Money makes the world go 'round, especially if you're a young woman trying to get married in Regency England. The five Bennet daughters have almost no money, which means no way to entice men to marry them and no way to support themselves after their father dies and their house in handed over to Mr. Collins. So, was everyone in the early nineteenth century just out for money? Well, kind of. But can you blame them? For men, there were very, very few paths to financial independence without either (1) inheriting or (2) marrying money. Some got rich in the army or through business, but that was super rare. For women, the options were even more limited: inherit or marry. In Pride and Prejudice, the Bennet girls aren't trying to marry for money because they want to buy a Lexus and vacation in St. Barts; they're trying to marry for money because they don't want to live on the early nineteenth-century equivalent of the streets.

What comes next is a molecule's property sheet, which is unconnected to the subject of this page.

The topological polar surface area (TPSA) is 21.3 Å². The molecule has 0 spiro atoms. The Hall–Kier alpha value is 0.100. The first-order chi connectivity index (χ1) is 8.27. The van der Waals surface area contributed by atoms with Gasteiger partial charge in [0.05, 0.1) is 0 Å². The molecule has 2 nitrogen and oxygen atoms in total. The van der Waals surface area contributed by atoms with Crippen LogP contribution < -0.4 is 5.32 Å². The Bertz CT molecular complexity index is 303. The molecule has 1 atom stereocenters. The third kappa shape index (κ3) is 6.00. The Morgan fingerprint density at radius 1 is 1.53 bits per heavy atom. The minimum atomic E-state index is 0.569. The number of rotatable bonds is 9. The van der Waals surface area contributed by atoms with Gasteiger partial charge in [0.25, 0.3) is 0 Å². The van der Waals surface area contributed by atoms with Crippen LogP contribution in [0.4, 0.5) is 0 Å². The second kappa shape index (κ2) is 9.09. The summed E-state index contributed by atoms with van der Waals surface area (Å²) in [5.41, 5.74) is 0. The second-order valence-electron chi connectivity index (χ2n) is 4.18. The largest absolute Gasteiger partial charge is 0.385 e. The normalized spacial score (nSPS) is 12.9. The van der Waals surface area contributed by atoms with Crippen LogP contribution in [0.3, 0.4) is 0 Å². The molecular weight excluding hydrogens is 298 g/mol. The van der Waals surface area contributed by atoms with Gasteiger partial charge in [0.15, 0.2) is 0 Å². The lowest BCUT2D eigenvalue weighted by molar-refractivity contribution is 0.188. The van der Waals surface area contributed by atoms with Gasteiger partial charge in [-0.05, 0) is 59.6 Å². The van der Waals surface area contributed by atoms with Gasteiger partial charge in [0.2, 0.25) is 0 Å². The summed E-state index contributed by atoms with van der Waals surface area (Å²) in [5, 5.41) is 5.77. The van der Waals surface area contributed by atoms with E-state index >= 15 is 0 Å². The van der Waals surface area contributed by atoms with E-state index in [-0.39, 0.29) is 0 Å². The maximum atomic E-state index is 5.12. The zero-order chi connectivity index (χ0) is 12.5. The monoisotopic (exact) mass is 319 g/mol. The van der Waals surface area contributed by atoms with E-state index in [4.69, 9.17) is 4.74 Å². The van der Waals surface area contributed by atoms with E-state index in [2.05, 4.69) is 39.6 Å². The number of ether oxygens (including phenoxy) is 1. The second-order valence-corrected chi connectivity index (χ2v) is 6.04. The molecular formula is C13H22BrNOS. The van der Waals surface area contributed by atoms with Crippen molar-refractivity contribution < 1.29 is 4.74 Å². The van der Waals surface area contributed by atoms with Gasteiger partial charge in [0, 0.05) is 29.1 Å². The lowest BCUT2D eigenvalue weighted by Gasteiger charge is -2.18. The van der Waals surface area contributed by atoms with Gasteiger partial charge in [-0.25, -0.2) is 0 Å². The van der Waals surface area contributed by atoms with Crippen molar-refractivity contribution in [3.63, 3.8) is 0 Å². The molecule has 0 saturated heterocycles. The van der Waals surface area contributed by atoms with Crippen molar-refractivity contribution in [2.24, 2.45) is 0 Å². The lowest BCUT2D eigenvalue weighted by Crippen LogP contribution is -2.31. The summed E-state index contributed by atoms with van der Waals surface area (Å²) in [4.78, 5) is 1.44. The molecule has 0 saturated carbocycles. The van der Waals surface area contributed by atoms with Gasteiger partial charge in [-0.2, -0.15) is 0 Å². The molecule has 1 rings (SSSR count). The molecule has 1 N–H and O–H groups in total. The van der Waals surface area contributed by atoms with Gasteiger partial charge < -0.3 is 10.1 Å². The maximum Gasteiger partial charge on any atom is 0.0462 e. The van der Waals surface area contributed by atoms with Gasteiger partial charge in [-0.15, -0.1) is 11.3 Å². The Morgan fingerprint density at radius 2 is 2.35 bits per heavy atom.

Pride and Prejudice's detailed treatment of money adds to the novel's realism—like when Lydia wants to treat her sisters but has to borrow money from them instead.
Austen criticizes the idea that women belong purely to a domestic sphere by showing that they have to continually appraise their suitors on economic, business-like grounds.